The porcelain coated hood adds durability; the same coating on the grill makes it easier to clean - and users say it allows for charring without burning or drying out the food.
4. Outsunny pedestal barbecue
The Outsunny pedestal barbecue is this list's entry-level barbie, selling for just over £40.
For that price you get a fairly simple but quite portable grill, with a lid and base made of powdered iron, and a stainless steel cooking grid.
The charcoal sits above a solid base which can be lined with foil for easier cleaning; there is a shelf for storage but it's basically a wire rack sat not far above the wheels.
It's small too - the grill height is just 56 cm, and the cooking area is about 40 cm square.
The hood tips back to form a windbreak for open grilling, but it also features a simple ventilation disc for temperature control when the barbecue's closed.
Further air flow control is possible using the slatted vent on the front of the base.
There's no warming rack, and being just 4 kg in weight, it isn't the sturdiest or best insulated barbecue you could find - best have heated plates or hungry mouths and a bit of a production line going instead.
5. Outsunny Cypriot style barbecue
Anyone who's ever fancied doing a bit of rotisserie barbecuing should really consider a Cypriot style rig like the Outsunny barbecue, which comes with three long spits and 11 short forks.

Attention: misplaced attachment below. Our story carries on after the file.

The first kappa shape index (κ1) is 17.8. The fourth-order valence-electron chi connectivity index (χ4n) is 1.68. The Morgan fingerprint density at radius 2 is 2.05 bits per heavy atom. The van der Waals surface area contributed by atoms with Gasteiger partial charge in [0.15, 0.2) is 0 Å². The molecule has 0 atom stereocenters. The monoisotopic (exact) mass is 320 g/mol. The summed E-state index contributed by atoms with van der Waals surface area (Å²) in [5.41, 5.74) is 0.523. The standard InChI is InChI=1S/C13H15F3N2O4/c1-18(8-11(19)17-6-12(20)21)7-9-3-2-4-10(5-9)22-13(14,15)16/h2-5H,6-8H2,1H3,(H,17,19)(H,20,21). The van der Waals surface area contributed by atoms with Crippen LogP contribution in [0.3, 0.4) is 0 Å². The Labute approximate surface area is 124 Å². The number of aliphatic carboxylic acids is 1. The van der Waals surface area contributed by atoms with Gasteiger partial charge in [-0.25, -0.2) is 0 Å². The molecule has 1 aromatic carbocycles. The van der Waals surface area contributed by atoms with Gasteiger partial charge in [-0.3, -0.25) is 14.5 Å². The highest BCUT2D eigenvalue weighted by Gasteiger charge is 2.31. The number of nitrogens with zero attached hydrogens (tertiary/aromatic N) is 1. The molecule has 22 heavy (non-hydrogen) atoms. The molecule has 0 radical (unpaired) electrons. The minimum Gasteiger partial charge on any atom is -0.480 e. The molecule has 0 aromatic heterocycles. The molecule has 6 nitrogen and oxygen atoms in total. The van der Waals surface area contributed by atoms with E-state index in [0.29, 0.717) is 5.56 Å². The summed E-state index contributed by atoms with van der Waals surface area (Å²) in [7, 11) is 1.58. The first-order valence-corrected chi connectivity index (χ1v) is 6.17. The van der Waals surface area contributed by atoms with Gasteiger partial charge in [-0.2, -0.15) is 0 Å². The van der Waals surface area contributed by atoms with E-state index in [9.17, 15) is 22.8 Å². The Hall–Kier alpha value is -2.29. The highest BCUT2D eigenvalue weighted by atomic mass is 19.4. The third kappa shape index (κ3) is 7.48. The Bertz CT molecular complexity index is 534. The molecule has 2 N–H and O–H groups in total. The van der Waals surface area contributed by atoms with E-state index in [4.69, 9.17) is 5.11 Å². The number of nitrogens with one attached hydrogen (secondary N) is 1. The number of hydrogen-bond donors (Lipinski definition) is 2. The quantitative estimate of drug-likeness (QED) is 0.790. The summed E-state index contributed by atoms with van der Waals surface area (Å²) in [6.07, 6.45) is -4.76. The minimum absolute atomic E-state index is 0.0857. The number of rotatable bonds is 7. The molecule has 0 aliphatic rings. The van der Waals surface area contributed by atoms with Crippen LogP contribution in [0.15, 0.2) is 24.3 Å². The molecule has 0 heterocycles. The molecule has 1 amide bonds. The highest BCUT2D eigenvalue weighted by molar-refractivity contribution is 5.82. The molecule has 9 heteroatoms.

While the grill itself can't be moved any further from the coals, the whole barbecue pit can be raised up from 67 cm to 85 cm.
With the pit in the higher position, the lower of the long spits sit just above the grill; when it's in the lower position they're about 20 cm above the grate.
As the barbecue comes, turning the skewers is a manual job, but it is possible to buy a small motor to automate that process.
And while it's not the deepest barbecue, there's still plenty of cooking space because it's quite long instead. The length of the grill also makes up for the lack of warming rack; you should be able to arrange a small area away from direct heat to keep food warm.
But made of powdered iron with a stainless steel grill, and at just 6 kg in weight, it's not the sturdiest looking contraption - and the wheels look like they'd be better suited to life in an office than outdoors.
To be honest, it would be easy to come up with a top five list of charcoal barbecues that were all Weber grills.
But kettle barbecues aren't to everyone's taste - and as the Outback Omega shows, squeezing in a lot of otherwise desirable features can pull focus from the grill's performance.
Hopefully we've shown that there's a fair bit of variety, and that different budgets can be - ahem - catered for.
In the end it comes down to what kind of barbecue experience you're after, and how often you're thinking of indulging - but here are the models listed above for comparison:
|Model||Weber One Touch Premium 57cm||Weber One Touch Compact 47cm||Outback Omega 200||Outsunny pedestal barbecue||Outsunny Cypriot barbecue|
|Our star rating|
|Cooking area||Circular diameter 55cm||Circular diameter 45cm||50cm x 35cm||42cm x 39cm||67.5cm x 30cm|
|Total dimensions||64cm x 74cm x 107cm||53cm x 54cm x 88cm||119cm x 64cm x 106cm||45cm x 47.5cm x 70cm||85cm x 36cm x 90cm|
|Shelves||One, low down||One, low down||Fixed in place: two at cooking height, one lower||One, low down||No|
|Other features||Ash collector, top and bottom air vents||Ash collector, top and bottom air vents||Ash collector, tool hooks. No air vents||Portable design, top and bottom air vents||Designed for spit cooking as well as grilling|